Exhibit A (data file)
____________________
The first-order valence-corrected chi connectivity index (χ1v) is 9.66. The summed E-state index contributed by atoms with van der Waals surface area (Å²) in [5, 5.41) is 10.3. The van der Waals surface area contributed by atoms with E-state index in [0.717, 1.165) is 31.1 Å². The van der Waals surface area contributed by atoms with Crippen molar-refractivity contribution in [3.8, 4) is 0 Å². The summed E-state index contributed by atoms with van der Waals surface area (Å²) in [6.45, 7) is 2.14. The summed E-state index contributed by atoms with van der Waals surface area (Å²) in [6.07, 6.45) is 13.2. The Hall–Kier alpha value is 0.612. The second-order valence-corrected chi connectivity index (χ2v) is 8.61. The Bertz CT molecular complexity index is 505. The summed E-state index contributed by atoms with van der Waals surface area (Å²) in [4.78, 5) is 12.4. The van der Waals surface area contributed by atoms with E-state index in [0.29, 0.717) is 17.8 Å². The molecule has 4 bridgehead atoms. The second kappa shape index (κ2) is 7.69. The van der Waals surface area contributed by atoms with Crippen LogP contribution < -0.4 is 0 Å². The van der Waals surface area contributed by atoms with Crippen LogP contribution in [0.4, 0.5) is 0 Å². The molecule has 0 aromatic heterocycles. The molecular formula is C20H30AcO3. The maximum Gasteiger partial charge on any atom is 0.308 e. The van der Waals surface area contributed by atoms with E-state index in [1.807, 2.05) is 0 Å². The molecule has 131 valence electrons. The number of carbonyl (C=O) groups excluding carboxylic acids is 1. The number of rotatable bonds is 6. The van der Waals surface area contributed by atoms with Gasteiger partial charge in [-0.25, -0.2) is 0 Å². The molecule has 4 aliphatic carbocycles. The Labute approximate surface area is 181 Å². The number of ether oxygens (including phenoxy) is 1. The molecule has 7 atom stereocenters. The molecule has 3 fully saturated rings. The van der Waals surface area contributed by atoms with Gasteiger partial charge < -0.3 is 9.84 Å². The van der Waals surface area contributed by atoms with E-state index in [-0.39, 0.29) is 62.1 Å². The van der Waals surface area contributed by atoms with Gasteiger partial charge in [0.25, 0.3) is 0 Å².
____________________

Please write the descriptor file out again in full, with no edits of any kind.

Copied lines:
The first-order valence-corrected chi connectivity index (χ1v) is 9.66. The summed E-state index contributed by atoms with van der Waals surface area (Å²) in [5, 5.41) is 10.3. The van der Waals surface area contributed by atoms with E-state index in [0.717, 1.165) is 31.1 Å². The van der Waals surface area contributed by atoms with Crippen molar-refractivity contribution in [3.8, 4) is 0 Å². The summed E-state index contributed by atoms with van der Waals surface area (Å²) in [6.45, 7) is 2.14. The summed E-state index contributed by atoms with van der Waals surface area (Å²) in [6.07, 6.45) is 13.2. The Hall–Kier alpha value is 0.612. The second-order valence-corrected chi connectivity index (χ2v) is 8.61. The Bertz CT molecular complexity index is 505. The summed E-state index contributed by atoms with van der Waals surface area (Å²) in [4.78, 5) is 12.4. The van der Waals surface area contributed by atoms with E-state index in [0.29, 0.717) is 17.8 Å². The molecule has 4 bridgehead atoms. The second kappa shape index (κ2) is 7.69. The van der Waals surface area contributed by atoms with Crippen LogP contribution < -0.4 is 0 Å². The van der Waals surface area contributed by atoms with Crippen LogP contribution in [0.4, 0.5) is 0 Å². The molecule has 0 aromatic heterocycles. The molecular formula is C20H30AcO3. The maximum Gasteiger partial charge on any atom is 0.308 e. The van der Waals surface area contributed by atoms with E-state index in [1.807, 2.05) is 0 Å². The molecule has 131 valence electrons. The number of carbonyl (C=O) groups excluding carboxylic acids is 1. The number of rotatable bonds is 6. The van der Waals surface area contributed by atoms with Gasteiger partial charge in [-0.25, -0.2) is 0 Å². The molecule has 4 aliphatic carbocycles. The Labute approximate surface area is 181 Å². The number of ether oxygens (including phenoxy) is 1. The molecule has 7 atom stereocenters. The molecule has 3 fully saturated rings. The van der Waals surface area contributed by atoms with Gasteiger partial charge < -0.3 is 9.84 Å². The van der Waals surface area contributed by atoms with E-state index in [-0.39, 0.29) is 62.1 Å². The van der Waals surface area contributed by atoms with Gasteiger partial charge in [0.25, 0.3) is 0 Å².